When President Obama launched the Educate to Innovate campaign, an initiative to set science education back on track after decades of decline, he noted that, “American 15-year-olds now rank 21st in science” worldwide. For a county that has led the world in science, this is a disturbing statistic. One of the objectives of the program is to excite children about science. As the President said, “We’re going to show young people how cool science can be.”
Since retiring as dinosaur curator at Canada’s premier museum, and professor at the University of Toronto, much of my time is occupied with turning youngsters onto science, using experiments they can do themselves–from building cardboard fishes that swim, to making chicken bones as flexible as rubber. When I began teaching, in England, back in the sixties, students spent most of their time conducting experiments. Imagine 12-year-olds today inoculating Petrie dishes with bacteria to test the effect of Penicillin. I never underestimate what children can achieve once they’re motivated. When visiting classrooms today, I find the same curiosity and joy of discovery, but students often lack innovative guidance.
I spend less time in the classroom now. Instead, I have been showing youngsters what fun science can be through my books, like Make Your Own Dinosaur Out Of Chicken Bones (http://januarymagazine.com/kidsbooks/dino.html). My latest book, Abacus, is an adventure story where the hero is a 12-year-old science fanatic (http://www.umanitoba.ca/cm/vol16/no32/abacus.html). Traveling through time with his apathetic teenage sister, he uses science to get them out of trouble. Readers can repeat his experiments by following instructions at the end of the book — from making a camera out of a tin can to making soap from wood ash. My website includes a science forum for youngsters where they can ask questions and share information, and an ideas page for teachers.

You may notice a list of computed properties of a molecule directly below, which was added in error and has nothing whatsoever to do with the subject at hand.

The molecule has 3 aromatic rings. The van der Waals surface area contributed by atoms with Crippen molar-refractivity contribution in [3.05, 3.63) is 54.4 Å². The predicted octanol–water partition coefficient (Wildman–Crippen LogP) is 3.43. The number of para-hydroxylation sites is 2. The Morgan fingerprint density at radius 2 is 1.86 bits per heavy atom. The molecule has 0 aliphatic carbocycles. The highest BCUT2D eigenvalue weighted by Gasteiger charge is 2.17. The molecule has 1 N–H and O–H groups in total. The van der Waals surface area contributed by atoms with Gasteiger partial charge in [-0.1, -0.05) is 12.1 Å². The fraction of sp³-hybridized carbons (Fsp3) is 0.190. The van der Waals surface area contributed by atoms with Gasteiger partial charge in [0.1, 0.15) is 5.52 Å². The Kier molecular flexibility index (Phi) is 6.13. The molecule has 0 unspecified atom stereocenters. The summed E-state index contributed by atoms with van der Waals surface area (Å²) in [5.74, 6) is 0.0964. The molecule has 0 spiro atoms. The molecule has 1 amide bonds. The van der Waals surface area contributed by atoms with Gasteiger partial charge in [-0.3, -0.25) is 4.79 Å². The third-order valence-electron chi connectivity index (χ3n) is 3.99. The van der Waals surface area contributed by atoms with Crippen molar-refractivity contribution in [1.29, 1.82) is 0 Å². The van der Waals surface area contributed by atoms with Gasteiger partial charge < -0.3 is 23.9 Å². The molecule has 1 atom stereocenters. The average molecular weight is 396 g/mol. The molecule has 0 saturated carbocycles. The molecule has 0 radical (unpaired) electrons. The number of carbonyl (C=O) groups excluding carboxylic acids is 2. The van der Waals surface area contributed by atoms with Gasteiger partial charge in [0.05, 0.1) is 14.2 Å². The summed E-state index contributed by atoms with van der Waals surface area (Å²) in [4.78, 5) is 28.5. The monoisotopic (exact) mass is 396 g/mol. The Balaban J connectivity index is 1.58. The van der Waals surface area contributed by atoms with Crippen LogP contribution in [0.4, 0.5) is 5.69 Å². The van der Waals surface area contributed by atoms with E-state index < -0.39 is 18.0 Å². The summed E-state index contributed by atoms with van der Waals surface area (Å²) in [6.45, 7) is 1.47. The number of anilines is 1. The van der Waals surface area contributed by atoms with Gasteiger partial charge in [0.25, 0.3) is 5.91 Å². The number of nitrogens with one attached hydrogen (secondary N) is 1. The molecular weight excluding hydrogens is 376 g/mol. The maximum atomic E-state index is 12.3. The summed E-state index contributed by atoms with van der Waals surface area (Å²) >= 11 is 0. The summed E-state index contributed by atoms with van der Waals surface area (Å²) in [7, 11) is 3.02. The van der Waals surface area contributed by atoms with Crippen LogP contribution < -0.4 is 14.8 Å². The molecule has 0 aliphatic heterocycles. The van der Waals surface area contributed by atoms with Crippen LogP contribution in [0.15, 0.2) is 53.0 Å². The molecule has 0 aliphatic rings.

Entertaining youngsters with hands-on experiments has become very popular of late, but the emphasis of so many of these presentations is the “wow” factor, with little or no explanation of the underlying principles being demonstrated. This is certainly not my approach (http://www.youtube.com/watch?v=y90gbpjv1J4 ).
The importance of scientific literacy cannot be overemphasized. As President Obama succinctly said, “It’s about an informed citizenry in an era where many of the problems we face…are scientific problems.”